No Ordinary Love project asks buyers to pay to find out authorship

Search results:

No Ordinary Love exhibition by Martino Gamper and friends Seed Gallery

No Ordinary Love project asks buyers to pay more if they want to know who made a piece

Martino Gamper and Actant Visuelle has curated an exhibition of unattributed ceramic pieces that questions the importance of identity in the design industry.

The show – which is being held at SEEDS Gallery London – operates on an unusual buying system that asks visitors to pay double the price if they want to know the designer behind each piece.

no-ordinary-love-martino-gamper-with-friends-london-design-festival_dezeen_2364_col_12

Gamper and design studio Actant Visuelle brought together ten friends to contribute ceramics, none of who had ever collaborated before.

Designers including Max Lamb, Bethan Wood, Jochen Holz, Gemma Holt and Silo Studio created work in clay as part of a collaborative workshop, and Gamper himself has also contributed.

Each ceramic is stamped with a sun-shaped potter's mark, which acts as a collective signature for the group and ensures the author remains secret – unless buyers are prepared to pay more.

No Ordinary Love exhibition by Martino Gamper and friends Seed Gallery

"With a collectively signed project, what happens to the authorship of designers who are already renowned and promoted by the market?" asked the gallery. "Is authorship in the design world becoming as important as it already is in the art wold?"

The ceramics on display range from two-tone plant pots and patterned vases to clay tiles and pipe-shaped decorative objects. There are also several plates hung in the gallery, which has filled its window display with a collection of the clay pieces.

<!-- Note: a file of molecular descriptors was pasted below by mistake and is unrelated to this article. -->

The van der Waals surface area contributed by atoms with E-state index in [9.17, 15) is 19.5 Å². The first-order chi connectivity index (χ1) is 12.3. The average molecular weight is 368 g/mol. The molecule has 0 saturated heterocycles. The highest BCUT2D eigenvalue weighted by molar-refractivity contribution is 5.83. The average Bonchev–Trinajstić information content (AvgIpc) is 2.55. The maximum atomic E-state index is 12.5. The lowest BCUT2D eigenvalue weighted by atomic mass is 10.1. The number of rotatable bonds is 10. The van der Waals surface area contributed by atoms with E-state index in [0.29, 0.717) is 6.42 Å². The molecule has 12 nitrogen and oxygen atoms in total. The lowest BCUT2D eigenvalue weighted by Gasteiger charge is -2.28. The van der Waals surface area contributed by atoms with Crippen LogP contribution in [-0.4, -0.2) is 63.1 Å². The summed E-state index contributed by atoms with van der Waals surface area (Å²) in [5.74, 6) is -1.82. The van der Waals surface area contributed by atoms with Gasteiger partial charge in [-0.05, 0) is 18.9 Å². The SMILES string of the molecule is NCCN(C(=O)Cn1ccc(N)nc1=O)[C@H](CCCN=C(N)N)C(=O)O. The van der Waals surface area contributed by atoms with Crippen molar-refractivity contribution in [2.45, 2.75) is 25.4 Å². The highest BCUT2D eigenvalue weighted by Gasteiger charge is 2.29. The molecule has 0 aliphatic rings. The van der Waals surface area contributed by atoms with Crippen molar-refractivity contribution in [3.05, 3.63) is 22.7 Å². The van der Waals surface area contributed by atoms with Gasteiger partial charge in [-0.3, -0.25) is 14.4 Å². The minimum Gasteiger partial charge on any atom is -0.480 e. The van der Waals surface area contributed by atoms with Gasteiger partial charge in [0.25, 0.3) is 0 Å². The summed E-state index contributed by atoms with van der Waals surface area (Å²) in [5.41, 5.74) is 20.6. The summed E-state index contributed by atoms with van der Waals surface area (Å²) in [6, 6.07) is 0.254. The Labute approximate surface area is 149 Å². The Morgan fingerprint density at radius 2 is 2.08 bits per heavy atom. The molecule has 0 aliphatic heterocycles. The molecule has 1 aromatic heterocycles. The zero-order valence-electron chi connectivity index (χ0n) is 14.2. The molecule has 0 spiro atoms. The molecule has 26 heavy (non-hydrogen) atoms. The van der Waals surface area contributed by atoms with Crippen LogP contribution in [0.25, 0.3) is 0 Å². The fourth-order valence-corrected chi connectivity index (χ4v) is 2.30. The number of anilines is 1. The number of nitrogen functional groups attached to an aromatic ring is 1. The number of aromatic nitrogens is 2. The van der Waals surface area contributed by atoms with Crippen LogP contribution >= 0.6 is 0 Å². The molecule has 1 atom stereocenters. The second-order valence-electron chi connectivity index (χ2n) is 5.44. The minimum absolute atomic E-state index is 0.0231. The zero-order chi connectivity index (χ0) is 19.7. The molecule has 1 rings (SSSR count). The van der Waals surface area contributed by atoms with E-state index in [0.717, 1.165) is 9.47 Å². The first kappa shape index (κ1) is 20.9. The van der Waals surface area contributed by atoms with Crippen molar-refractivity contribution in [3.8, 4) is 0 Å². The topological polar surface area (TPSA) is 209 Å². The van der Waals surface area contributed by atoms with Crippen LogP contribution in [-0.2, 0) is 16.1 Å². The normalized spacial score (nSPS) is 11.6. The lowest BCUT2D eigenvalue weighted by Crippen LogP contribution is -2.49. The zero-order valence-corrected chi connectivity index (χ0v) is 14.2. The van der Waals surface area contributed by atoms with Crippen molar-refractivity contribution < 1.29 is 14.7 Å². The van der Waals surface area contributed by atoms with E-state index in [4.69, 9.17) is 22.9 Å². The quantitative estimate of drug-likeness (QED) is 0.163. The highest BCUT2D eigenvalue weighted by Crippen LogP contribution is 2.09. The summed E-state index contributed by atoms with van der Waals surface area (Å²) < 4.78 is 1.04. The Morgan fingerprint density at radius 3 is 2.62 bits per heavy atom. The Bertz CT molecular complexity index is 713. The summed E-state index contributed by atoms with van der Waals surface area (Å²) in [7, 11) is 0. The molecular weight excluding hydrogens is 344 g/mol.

Other work from each of the designers is also being shown as part of the exhibition, including glassware by Bethan Wood, neon pendant lighting by Jochen Holz and furniture by Max Lamb.

The topic of authorship has been raised a few times this year, including in the current Lisbon Architecture Triennale pavilion Form Is Form, which mishmashes the architectural styles of three studios.

No Ordinary Love exhibition by Martino Gamper and friends Seed Gallery

Louise Schouwenberg argued in an opinion column for Dezeen that the focus on "star" individuals meant the role of collaboration was being understated.

"Each [technological] innovator has for sure taken inspiration and ideas from others, and is thus at best the co-author of a project," she wrote.

"If we look at contemporary art practices it's clear that single authorship has also become an outdated notion within this field."

SEEDS, which opened in February 2016, is a new addition to London's design galleries. It combines elements of a traditional exhibition space with a design store.

The No Ordinary Love exhibition opened on 17 September 2016 and continues until 20 January 2017.

More images

No Ordinary Love exhibition by Martino Gamper and friends Seed Gallery
No Ordinary Love exhibition by Martino Gamper and friends Seed Gallery
No Ordinary Love exhibition by Martino Gamper and friends Seed Gallery
No Ordinary Love exhibition by Martino Gamper and friends Seed Gallery
No Ordinary Love exhibition by Martino Gamper and friends Seed Gallery
No Ordinary Love exhibition by Martino Gamper and friends Seed Gallery
No Ordinary Love exhibition by Martino Gamper and friends Seed Gallery
No Ordinary Love exhibition by Martino Gamper and friends Seed Gallery
No Ordinary Love exhibition by Martino Gamper and friends Seed Gallery
No Ordinary Love exhibition by Martino Gamper and friends Seed Gallery
No Ordinary Love exhibition by Martino Gamper and friends Seed Gallery
No Ordinary Love exhibition by Martino Gamper and friends Seed Gallery
No Ordinary Love exhibition by Martino Gamper and friends Seed Gallery
No Ordinary Love exhibition by Martino Gamper and friends Seed Gallery
No Ordinary Love exhibition by Martino Gamper and friends Seed Gallery